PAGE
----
“Award winners have demonstrated consistent, outstanding risk-adjusted performance through the year measured against their peers right across the country,” said Janny Vincent, [resident and CEO of Fundata, in a release. Vincent pointed out that this is a significant achievement, considering the Canadian fund universe consists of some 23,000 funds entries, and less than 2% of the investment fund products available in Canada have received a FundGrade A+ rating. The following funds, based in Western Canada, all received the Fundata FundGrade A+ Rating: Compass Balanced Growth Portfolio Compass Balanced Portfolio Compass Conservative Portfolio Compass Conservative Balanced Portfolio DFA Investment Grade Fixed Income Fund Mawer Balanced Fund Mawer Tax Effective Balanced Fund Mawer New Canada Fund Mawer Canadian Equity Fund Mawer Global Equity Fund Mawer Global Small Cap Fund Mawer International Equity Fund Pender Small Cap Opportunities Fund Phillips, Hager & North Canadian Equity Value Fund Steadyhand Equity Fund Steadyhand Small-Cap Equity Fund “We feel that identifying and honouring Western Canada’s top-notch investment funds with the FundGrade A+ Rating signifies a very unique accomplishment by the fund companies and will allow investors and advisors to easily identify the best of the best over the past year,” added Vincent. The FundGrade A+ Rating is the first and only totally objective, transparent, score-based calculation using a grade-point average that ranks funds to determine the annual “best-of-the-best” ratings. As such, the FundGrade A+ Rating provides investors, advisors, and fund managers with a single, reliable, easy-to-understand fund-performance rating based an entire calendar year. For more information and a complete list of the funds receiving the Fundata FundGrade A+ Rating for the calendar year 2012, please visit the Fundata FundGrade A+ website. Franklin Templeton launches new real asset fund Facebook LinkedIn Twitter Keywords Awards,  Mutual fundsCompanies Fundata Canada Inc. Share this article and your comments with peers on social media IG Wealth amends product shelf Related news Purpose looks to fill retirement income gap with longevity fund Fundata Canada Inc. honoured Western Canada-based mutual fund winners of the Fundata FundGrade A+ Ratings for 2012 at a special presentation in Vancouver on Monday. The presentation was a follow-up to a similar event in Toronto last week, and was designed specifically to highlight the achievements of mutual funds based in Western Canada. IE Staff read more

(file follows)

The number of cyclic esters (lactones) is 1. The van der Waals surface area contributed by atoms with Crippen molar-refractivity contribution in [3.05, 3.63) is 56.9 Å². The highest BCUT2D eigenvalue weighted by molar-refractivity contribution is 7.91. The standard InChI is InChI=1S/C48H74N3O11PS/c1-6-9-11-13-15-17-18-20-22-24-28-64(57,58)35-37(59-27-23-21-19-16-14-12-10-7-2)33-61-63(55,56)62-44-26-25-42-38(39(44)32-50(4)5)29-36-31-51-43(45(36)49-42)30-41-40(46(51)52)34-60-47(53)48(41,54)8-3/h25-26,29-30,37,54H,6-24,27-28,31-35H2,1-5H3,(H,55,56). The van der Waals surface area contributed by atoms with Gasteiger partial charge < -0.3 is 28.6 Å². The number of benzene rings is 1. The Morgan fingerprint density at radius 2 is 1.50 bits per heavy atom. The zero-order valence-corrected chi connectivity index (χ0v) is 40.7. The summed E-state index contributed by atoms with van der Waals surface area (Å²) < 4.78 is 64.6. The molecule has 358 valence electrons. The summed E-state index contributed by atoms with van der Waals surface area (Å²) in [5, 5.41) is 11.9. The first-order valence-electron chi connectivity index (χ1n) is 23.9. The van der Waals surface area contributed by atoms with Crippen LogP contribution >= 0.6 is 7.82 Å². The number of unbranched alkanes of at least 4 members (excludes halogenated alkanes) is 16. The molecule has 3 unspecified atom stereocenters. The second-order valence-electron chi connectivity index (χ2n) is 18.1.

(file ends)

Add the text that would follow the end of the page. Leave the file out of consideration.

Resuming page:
Supervised Community Accommodation service to end